Under the MistletoeEnvironment
With the holidays upon us, we may steal a kiss or two under the mistletoe, but did you know mistletoes themselves steal life from trees? Yes, mistletoes are parasites! Out of the ten species of mistletoe found in California, only one is non-native. Thankfully, only native species have been observed in Santa Cruz County including Pine Dwarf Mistletoe (Arceuthobium campylopodum), Bollean Mistletoe (Phoradendron bolleanum), American Mistletoe (Phoradendron leucarpum), and two without common names, Phoradendron leucarpum ssp. tomentosum and Phoradendron juniperinum.
Much like dodder, mistletoes insert root-like structures into the stems and trunks of trees to siphon off water, carbohydrates, and inorganic nutrients as these parasitic plants have no way of accessing and/or creating these essential resources themselves. A tree inhabited by mistletoe transpires much more water than a mistletoe-free tree since water efficiency is not a common trait amongst mistletoes, thus adding stress to the tree. Yet another textbook example of parasitism.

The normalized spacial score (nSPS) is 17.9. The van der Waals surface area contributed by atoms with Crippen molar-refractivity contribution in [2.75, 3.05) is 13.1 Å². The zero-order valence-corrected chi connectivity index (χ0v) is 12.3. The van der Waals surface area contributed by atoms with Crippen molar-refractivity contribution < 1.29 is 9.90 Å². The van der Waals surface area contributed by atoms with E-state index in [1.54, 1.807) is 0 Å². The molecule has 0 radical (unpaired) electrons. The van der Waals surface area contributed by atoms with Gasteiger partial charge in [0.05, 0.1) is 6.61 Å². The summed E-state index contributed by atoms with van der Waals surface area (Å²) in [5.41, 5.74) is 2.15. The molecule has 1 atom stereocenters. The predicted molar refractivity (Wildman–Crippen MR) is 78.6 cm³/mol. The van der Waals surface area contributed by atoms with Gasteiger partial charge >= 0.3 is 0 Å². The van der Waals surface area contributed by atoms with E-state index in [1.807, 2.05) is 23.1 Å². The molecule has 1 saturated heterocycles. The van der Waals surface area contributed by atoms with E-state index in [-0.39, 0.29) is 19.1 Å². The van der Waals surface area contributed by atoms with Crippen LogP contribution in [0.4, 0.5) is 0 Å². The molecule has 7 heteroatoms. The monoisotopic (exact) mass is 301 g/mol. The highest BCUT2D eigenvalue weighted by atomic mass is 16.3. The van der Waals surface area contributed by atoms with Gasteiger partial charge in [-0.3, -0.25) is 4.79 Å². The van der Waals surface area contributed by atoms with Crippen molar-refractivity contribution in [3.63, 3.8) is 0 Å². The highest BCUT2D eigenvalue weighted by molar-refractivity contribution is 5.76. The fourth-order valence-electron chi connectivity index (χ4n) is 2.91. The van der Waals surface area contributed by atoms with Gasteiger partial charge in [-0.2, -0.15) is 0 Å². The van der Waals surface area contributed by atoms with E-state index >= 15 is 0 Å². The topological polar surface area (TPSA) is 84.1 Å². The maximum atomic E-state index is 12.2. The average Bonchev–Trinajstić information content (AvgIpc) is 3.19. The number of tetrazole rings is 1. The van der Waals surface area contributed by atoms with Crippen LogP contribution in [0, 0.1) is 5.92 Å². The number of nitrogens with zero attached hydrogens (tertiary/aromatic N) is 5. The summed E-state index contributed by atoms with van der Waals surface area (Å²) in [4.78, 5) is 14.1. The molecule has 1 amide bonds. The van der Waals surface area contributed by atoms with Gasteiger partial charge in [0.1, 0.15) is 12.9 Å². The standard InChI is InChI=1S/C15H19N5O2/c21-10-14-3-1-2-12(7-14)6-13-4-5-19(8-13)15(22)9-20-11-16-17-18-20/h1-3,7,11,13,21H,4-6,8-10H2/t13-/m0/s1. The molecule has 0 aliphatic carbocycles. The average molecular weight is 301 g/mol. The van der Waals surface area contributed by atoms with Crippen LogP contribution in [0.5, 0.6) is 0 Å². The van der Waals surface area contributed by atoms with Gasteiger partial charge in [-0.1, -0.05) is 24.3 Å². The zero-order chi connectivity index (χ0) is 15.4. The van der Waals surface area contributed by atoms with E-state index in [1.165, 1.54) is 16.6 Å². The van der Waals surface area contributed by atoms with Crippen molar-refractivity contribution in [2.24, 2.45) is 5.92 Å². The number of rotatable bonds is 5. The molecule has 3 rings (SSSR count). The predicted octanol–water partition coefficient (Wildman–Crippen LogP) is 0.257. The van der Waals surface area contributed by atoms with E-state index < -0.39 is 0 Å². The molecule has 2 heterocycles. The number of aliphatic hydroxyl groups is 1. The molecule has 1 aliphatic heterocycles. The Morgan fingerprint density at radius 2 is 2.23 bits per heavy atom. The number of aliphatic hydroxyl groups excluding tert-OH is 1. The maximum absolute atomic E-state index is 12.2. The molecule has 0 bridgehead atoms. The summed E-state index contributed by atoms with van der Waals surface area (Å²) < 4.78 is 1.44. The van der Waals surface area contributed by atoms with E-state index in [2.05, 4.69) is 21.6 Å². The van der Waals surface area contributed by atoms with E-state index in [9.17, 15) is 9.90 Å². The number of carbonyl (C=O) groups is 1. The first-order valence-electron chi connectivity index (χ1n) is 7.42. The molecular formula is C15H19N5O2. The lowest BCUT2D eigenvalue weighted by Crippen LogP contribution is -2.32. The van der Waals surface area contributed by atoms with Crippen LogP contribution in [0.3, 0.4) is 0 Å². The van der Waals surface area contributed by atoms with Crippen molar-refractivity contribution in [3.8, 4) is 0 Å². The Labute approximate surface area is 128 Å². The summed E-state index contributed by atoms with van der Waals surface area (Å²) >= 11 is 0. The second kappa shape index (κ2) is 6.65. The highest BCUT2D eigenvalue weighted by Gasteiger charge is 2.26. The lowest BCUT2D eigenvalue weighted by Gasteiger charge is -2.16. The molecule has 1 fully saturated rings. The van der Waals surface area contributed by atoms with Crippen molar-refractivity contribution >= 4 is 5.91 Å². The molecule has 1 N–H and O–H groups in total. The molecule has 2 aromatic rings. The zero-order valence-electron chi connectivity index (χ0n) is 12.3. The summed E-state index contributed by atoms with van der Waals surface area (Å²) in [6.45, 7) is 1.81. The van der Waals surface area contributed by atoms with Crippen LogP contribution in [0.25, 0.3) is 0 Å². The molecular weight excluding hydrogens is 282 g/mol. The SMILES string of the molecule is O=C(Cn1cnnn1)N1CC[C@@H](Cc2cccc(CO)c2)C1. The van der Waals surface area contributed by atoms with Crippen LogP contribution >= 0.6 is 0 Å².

So, steal that kiss, be merry, and from all of us at the Land Trust, Happy Holidays!
References: CalFlora Website and Dwarf Mistletoe Basics | Forest Pathology,